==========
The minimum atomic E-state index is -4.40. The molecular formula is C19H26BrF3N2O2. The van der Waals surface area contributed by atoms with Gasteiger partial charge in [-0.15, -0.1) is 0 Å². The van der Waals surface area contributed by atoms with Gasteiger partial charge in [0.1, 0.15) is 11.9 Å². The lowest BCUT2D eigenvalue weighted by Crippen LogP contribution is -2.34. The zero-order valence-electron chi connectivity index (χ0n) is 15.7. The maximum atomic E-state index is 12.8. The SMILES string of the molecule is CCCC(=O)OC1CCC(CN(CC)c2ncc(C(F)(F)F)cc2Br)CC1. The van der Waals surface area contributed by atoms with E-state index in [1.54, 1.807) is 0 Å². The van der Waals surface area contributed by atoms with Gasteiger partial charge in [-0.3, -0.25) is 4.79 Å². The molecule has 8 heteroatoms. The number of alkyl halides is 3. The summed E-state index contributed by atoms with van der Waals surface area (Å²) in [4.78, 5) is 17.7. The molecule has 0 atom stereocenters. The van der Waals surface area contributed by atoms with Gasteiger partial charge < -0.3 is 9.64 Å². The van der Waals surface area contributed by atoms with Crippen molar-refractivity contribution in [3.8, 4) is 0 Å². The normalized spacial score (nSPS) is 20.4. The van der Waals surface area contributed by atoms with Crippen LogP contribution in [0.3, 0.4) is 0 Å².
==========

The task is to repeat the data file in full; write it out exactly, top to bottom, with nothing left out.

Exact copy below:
The minimum atomic E-state index is -4.40. The molecular formula is C19H26BrF3N2O2. The van der Waals surface area contributed by atoms with Gasteiger partial charge in [-0.15, -0.1) is 0 Å². The van der Waals surface area contributed by atoms with Gasteiger partial charge in [0.1, 0.15) is 11.9 Å². The lowest BCUT2D eigenvalue weighted by Crippen LogP contribution is -2.34. The zero-order valence-electron chi connectivity index (χ0n) is 15.7. The maximum atomic E-state index is 12.8. The SMILES string of the molecule is CCCC(=O)OC1CCC(CN(CC)c2ncc(C(F)(F)F)cc2Br)CC1. The van der Waals surface area contributed by atoms with E-state index in [1.54, 1.807) is 0 Å². The van der Waals surface area contributed by atoms with Gasteiger partial charge in [-0.3, -0.25) is 4.79 Å². The molecule has 8 heteroatoms. The number of alkyl halides is 3. The summed E-state index contributed by atoms with van der Waals surface area (Å²) in [4.78, 5) is 17.7. The molecule has 0 atom stereocenters. The van der Waals surface area contributed by atoms with Gasteiger partial charge < -0.3 is 9.64 Å². The van der Waals surface area contributed by atoms with Crippen molar-refractivity contribution in [3.8, 4) is 0 Å². The normalized spacial score (nSPS) is 20.4. The van der Waals surface area contributed by atoms with Crippen LogP contribution in [0.3, 0.4) is 0 Å².